Zachary Halaschak writes for the Washington Examiner about the Biden administration’s latest economic message.

President Joe Biden has used the term “shrinkflation” in recent days to place some of the culpability for higher prices on businesses and counter Republican criticism of his economic management.

Shrinkflation, a portmanteau of “shrink” and “inflation,” was featured in a recent video ad that Biden’s team released. Biden railed against the practice, which is when companies try to save money without antagonizing customers by reducing the size or quantity of goods without raising the price.

“While you were Super Bowl shopping, did you notice smaller-than-usual products where the price stays the same?” Biden posted on X. “Folks are calling it Shrinkflation and it means companies are giving you less for every dollar you spend. I’m calling on the big consumer brands to put a stop to it.”

“American public is tired of being played for suckers,” Biden said in the video.

Peter Loge, director of the George Washington University School of Media and Public Affairs, told the Washington Examiner that he thinks the shift toward focusing on basic grocery store staples and the changes that people might be noticing while shopping could be more effective than merely touting positives in the macroeconomy, such as low unemployment or strong economic growth.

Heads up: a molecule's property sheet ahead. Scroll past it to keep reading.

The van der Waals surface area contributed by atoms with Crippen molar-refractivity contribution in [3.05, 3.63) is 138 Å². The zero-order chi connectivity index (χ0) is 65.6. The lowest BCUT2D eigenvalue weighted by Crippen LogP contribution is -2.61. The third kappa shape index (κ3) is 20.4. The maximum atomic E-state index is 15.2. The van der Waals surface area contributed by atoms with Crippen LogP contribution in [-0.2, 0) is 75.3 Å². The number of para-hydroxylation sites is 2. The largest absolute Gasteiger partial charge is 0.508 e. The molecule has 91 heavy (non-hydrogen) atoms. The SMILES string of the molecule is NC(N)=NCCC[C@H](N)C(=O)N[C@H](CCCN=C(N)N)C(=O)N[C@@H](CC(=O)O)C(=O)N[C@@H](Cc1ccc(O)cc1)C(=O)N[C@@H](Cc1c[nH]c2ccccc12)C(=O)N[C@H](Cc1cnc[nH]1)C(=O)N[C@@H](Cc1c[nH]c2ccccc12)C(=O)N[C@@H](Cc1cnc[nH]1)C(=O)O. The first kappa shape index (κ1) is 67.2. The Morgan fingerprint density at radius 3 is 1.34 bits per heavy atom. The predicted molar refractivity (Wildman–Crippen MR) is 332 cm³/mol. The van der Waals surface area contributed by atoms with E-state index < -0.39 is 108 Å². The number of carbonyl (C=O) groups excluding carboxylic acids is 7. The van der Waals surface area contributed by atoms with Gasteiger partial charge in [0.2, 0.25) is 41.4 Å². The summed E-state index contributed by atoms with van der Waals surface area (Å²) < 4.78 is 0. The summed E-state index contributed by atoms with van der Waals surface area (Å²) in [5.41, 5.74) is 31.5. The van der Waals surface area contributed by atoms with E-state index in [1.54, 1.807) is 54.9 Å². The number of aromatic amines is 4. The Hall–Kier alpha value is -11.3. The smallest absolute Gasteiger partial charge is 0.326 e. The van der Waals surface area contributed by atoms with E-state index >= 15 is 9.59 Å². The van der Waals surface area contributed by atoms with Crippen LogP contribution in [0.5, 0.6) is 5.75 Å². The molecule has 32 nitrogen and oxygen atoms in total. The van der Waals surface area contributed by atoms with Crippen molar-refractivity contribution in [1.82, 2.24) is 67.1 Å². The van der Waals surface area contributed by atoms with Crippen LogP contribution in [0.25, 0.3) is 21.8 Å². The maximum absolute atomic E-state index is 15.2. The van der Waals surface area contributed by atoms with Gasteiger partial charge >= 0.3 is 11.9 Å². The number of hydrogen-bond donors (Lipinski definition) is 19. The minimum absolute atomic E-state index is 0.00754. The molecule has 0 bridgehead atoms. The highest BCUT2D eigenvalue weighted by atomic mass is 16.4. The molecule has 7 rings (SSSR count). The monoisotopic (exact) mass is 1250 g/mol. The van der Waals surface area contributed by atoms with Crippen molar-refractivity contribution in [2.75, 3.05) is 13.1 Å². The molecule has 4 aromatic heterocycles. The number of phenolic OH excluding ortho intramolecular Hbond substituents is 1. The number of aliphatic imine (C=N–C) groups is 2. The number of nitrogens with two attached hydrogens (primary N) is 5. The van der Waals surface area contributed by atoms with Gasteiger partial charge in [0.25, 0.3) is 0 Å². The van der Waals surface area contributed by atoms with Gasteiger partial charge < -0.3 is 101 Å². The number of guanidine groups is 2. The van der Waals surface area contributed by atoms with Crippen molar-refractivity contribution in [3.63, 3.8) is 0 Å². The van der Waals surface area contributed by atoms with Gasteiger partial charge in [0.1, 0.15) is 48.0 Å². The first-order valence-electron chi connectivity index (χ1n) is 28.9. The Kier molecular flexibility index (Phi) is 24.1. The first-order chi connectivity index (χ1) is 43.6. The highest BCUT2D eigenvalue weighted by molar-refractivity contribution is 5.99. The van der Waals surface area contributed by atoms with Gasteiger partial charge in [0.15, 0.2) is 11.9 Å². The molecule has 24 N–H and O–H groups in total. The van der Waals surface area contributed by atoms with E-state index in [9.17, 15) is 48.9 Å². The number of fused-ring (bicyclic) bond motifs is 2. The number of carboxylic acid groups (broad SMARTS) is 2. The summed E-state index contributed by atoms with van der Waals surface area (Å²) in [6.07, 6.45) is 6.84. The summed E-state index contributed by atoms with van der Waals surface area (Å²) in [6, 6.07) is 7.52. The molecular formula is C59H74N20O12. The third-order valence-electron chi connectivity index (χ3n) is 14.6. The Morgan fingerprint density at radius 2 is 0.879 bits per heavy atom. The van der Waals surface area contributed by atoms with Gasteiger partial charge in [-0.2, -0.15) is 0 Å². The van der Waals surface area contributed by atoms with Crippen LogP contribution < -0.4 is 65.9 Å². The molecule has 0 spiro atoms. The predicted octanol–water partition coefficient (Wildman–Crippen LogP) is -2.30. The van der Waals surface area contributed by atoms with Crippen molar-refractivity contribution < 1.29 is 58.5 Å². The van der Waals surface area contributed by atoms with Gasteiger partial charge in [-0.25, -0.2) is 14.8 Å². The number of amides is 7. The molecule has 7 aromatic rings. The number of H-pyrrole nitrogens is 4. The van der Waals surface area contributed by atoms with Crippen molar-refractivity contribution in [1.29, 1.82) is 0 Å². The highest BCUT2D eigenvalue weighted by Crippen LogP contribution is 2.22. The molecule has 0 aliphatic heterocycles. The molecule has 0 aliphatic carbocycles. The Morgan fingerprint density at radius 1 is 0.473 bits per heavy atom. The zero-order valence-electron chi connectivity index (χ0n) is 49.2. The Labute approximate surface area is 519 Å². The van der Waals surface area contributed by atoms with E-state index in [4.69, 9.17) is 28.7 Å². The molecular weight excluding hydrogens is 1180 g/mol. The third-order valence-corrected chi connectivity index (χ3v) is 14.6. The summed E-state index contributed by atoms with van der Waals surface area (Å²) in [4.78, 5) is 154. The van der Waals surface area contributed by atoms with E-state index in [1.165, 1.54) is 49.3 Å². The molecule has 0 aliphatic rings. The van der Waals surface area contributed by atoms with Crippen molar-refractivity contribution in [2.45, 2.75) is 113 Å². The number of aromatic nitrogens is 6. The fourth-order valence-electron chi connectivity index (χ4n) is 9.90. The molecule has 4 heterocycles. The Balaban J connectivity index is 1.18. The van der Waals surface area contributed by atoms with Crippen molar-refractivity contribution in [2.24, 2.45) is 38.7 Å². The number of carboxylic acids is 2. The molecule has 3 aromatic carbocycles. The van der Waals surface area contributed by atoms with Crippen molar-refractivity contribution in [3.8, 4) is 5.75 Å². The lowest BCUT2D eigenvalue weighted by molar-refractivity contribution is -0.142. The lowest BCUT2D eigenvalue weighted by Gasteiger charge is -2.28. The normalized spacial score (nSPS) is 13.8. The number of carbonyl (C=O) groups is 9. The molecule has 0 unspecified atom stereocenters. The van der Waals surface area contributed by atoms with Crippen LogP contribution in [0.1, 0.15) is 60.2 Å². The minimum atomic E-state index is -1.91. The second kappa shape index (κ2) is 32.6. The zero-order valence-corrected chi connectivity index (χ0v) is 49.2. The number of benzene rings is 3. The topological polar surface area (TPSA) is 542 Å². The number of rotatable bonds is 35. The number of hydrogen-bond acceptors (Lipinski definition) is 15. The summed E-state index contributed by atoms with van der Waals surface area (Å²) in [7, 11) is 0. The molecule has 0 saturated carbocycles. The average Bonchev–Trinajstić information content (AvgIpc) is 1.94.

“The economy is getting better, but people don’t experience the economy. They buy groceries,” Loge said during an interview. “I think what the president is trying to do is to tell voters, ‘You know, I’m with you on this. I know how this feels, and I can’t change the law, but maybe together, we can call out these companies for trying to take advantage of you.’”

The shrinkflation line represents an attempt to acknowledge voter frustrations, Loge said.

“When I’m at the grocery store, I’m not thinking, ‘Well, thank goodness for macroeconomic trends,’” Loge said.

But digging deeper, the president’s latest messaging around inflation took a page out of the playbook of the Left, which has been arguing for years now that the inflationary scourge isn’t caused by government spending but rather is a result of corporate greed.